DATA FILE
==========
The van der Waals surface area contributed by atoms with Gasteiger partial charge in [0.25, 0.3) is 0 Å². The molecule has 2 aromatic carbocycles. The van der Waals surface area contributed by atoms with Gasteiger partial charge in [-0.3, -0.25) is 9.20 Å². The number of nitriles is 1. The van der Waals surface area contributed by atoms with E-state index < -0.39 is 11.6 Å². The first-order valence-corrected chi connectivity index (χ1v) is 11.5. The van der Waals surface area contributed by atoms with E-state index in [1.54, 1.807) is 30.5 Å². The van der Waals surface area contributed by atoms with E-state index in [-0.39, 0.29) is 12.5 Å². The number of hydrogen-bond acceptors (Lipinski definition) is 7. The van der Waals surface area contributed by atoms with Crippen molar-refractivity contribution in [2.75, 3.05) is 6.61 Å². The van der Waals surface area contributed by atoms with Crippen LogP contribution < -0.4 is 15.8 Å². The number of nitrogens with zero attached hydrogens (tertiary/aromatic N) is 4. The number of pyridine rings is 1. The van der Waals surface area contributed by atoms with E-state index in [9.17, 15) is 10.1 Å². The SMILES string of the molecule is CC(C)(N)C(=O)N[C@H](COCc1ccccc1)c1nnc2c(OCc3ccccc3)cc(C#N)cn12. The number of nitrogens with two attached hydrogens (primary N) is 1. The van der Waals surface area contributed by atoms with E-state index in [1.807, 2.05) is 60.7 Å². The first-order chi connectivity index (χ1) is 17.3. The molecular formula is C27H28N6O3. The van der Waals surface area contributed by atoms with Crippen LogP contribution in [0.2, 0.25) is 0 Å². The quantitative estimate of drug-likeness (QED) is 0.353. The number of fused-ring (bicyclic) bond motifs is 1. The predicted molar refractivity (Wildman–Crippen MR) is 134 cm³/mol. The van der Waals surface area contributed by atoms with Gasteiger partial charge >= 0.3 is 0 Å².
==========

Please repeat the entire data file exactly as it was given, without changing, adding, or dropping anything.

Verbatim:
The van der Waals surface area contributed by atoms with Gasteiger partial charge in [0.25, 0.3) is 0 Å². The molecule has 2 aromatic carbocycles. The van der Waals surface area contributed by atoms with Gasteiger partial charge in [-0.3, -0.25) is 9.20 Å². The number of nitriles is 1. The van der Waals surface area contributed by atoms with E-state index < -0.39 is 11.6 Å². The first-order valence-corrected chi connectivity index (χ1v) is 11.5. The van der Waals surface area contributed by atoms with E-state index in [1.54, 1.807) is 30.5 Å². The van der Waals surface area contributed by atoms with E-state index in [-0.39, 0.29) is 12.5 Å². The number of hydrogen-bond acceptors (Lipinski definition) is 7. The van der Waals surface area contributed by atoms with Crippen molar-refractivity contribution in [2.75, 3.05) is 6.61 Å². The van der Waals surface area contributed by atoms with Crippen LogP contribution < -0.4 is 15.8 Å². The number of nitrogens with zero attached hydrogens (tertiary/aromatic N) is 4. The number of pyridine rings is 1. The van der Waals surface area contributed by atoms with E-state index in [9.17, 15) is 10.1 Å². The SMILES string of the molecule is CC(C)(N)C(=O)N[C@H](COCc1ccccc1)c1nnc2c(OCc3ccccc3)cc(C#N)cn12. The number of nitrogens with two attached hydrogens (primary N) is 1. The van der Waals surface area contributed by atoms with E-state index in [1.807, 2.05) is 60.7 Å². The first-order chi connectivity index (χ1) is 17.3. The molecular formula is C27H28N6O3. The van der Waals surface area contributed by atoms with Crippen LogP contribution in [0.2, 0.25) is 0 Å². The quantitative estimate of drug-likeness (QED) is 0.353. The number of fused-ring (bicyclic) bond motifs is 1. The predicted molar refractivity (Wildman–Crippen MR) is 134 cm³/mol. The van der Waals surface area contributed by atoms with Gasteiger partial charge >= 0.3 is 0 Å².